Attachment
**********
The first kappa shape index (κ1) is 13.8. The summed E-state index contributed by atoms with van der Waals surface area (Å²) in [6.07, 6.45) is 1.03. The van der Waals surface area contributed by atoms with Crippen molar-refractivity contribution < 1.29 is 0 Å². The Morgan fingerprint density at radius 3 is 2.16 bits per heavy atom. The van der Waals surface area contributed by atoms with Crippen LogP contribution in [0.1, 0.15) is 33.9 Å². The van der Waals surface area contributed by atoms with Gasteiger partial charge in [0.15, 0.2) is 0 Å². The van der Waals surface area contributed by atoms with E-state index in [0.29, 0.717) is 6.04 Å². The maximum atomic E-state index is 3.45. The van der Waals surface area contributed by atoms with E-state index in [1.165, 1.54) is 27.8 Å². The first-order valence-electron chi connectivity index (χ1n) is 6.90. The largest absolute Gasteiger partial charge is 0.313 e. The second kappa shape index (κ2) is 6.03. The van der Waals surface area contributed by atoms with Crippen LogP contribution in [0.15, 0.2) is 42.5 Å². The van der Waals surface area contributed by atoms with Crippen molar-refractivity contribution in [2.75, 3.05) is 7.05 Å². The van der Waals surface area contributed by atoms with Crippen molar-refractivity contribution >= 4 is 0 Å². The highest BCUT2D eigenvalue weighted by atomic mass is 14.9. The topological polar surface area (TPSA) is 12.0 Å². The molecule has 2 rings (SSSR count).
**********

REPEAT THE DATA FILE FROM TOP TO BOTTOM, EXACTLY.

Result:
The first kappa shape index (κ1) is 13.8. The summed E-state index contributed by atoms with van der Waals surface area (Å²) in [6.07, 6.45) is 1.03. The van der Waals surface area contributed by atoms with Crippen molar-refractivity contribution < 1.29 is 0 Å². The Morgan fingerprint density at radius 3 is 2.16 bits per heavy atom. The van der Waals surface area contributed by atoms with Crippen LogP contribution in [0.1, 0.15) is 33.9 Å². The van der Waals surface area contributed by atoms with Gasteiger partial charge in [0.15, 0.2) is 0 Å². The van der Waals surface area contributed by atoms with E-state index in [0.29, 0.717) is 6.04 Å². The maximum atomic E-state index is 3.45. The van der Waals surface area contributed by atoms with E-state index in [1.165, 1.54) is 27.8 Å². The first-order valence-electron chi connectivity index (χ1n) is 6.90. The largest absolute Gasteiger partial charge is 0.313 e. The second kappa shape index (κ2) is 6.03. The van der Waals surface area contributed by atoms with Crippen LogP contribution in [0.15, 0.2) is 42.5 Å². The van der Waals surface area contributed by atoms with Crippen molar-refractivity contribution in [2.75, 3.05) is 7.05 Å². The van der Waals surface area contributed by atoms with Crippen molar-refractivity contribution >= 4 is 0 Å². The highest BCUT2D eigenvalue weighted by atomic mass is 14.9. The topological polar surface area (TPSA) is 12.0 Å². The molecule has 2 rings (SSSR count).